The King went so far as to drive them from his palace, but so secure were they of their own power that they had the boldness to come back, and to demand of him the royal brooch that he wore upon his breast, the very token of his kingship. Beside himself with anger, the King announced his intention of doing away completely with the order of the Bards at the great Convention which was about to be held at Drum-ceatt, and their enemies, who were not few, resolved to see the threat carried out.
The Bards realized at last that they had gone too far, they could scarcely find a friend to speak for them, the situation was wellnigh hopeless. In their distress they thought of Columba, who had always befriended their order, and sent him a piteous message that their ruin was certain unless he would use his influence in their favour.
The Convention was largely attended. The two kings presided, and the presence of Columba, in company with many other abbots and bishops, gave dignity and order to the councils. The first question raised was that of the supremacy of Ireland over the Scots of Dalriada. Columba was asked to give his opinion, but fearful of being unduly influenced by his affection for Aidan, he asked his friend St. Colman to plead the cause of liberty. It was decided that Dalriada should cease to pay tribute and become an independent kingdom, on the condition that she promised a perpetual alliance with Ireland. The great question of the Bards came next, and on this subject the King himself was the first to speak. Their insolence, their idleness, and their greed, he said, had made them odious in the eyes of the whole nation. He therefore appealed to the assembly to banish them and to do away with all their privileges.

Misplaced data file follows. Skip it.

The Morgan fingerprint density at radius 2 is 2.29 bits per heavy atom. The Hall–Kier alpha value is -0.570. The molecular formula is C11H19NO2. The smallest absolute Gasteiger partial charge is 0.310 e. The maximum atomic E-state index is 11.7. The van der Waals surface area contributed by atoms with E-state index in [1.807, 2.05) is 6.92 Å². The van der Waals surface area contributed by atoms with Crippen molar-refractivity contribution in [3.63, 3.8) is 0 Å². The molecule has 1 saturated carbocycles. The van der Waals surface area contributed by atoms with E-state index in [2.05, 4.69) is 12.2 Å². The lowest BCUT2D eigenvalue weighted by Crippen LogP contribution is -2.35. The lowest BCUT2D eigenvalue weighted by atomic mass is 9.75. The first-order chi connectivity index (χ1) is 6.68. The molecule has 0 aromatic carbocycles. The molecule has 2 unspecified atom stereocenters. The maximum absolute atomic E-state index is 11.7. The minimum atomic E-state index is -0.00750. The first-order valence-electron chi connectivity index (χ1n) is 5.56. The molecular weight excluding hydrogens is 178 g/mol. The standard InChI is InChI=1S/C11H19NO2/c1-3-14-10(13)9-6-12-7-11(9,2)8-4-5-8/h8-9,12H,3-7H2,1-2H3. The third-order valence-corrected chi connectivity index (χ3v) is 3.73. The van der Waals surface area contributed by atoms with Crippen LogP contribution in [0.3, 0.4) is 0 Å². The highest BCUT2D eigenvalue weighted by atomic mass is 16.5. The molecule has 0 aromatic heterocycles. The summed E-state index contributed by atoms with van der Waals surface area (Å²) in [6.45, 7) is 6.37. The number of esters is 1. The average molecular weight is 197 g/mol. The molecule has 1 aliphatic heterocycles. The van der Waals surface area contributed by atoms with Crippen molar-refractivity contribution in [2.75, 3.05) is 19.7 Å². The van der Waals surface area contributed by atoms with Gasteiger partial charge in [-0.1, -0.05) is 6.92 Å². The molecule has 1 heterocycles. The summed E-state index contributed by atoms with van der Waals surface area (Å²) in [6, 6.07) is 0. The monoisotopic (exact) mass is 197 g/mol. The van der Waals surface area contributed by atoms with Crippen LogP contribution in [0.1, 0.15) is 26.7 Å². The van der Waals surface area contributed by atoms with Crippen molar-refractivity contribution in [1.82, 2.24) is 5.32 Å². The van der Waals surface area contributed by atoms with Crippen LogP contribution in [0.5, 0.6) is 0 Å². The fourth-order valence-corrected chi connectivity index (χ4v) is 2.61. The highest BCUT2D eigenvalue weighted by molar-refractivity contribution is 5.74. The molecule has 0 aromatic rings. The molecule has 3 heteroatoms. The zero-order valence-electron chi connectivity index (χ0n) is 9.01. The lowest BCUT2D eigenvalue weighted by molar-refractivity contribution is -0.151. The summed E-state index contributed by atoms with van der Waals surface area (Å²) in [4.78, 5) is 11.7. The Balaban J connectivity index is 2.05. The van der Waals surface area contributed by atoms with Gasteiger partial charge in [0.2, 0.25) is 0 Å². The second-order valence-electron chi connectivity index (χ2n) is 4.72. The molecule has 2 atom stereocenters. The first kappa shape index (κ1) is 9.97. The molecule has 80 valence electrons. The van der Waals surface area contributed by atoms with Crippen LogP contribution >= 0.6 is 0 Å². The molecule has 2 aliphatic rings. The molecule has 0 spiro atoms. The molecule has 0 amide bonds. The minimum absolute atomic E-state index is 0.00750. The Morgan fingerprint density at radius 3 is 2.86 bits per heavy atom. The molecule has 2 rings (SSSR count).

Not a voice was raised in their defence, and in another moment their fate would have been decided, when Columba rose to speak. The whole assembly did him reverence, and his clear voice rang out with all its old charm over the hearts of his countrymen.
It was true, he said, that the Bards had greatly abused their power; let therefore the abuses be corrected, let their power be diminished, let the guilty be punished. But if the great Bardic order were abolished, who would be left to make the records of the nation, to sing the noble deeds of its heroes or to lament the death of the brave? Where would be the glory of Erin? Why should the good grain be torn up with the tares? The poetry of Ireland, which was dear to her as her life, would perish for ever, were the order of poets to be destroyed.
The eloquent pleading of Columba carried all before it. It was decreed that the order should be reformed and that regular schools should be founded for the study of the literature of the nation, where the young poets might be brought up to devote their lives to their art, and to avoid the bad habits that had made the order so unpopular with the people. The Bards, who were themselves present at the assembly under the leadership of their chief, Dallan Forgaill, showed their gratitude to Columba by composing a poem in his praise. They wisely allowed themselves to be guided by his advice in their plans for reform, and in the establishment of the schools to which Ireland owes the preservation of the old chronicles and of the ancient literature in which she is so rich. They justified the plea of their protector and became faithful auxiliaries of the clergy, singing in the times of persecution the glory of the heroes and the Saints of Erin, and the beauty of the ancient faith.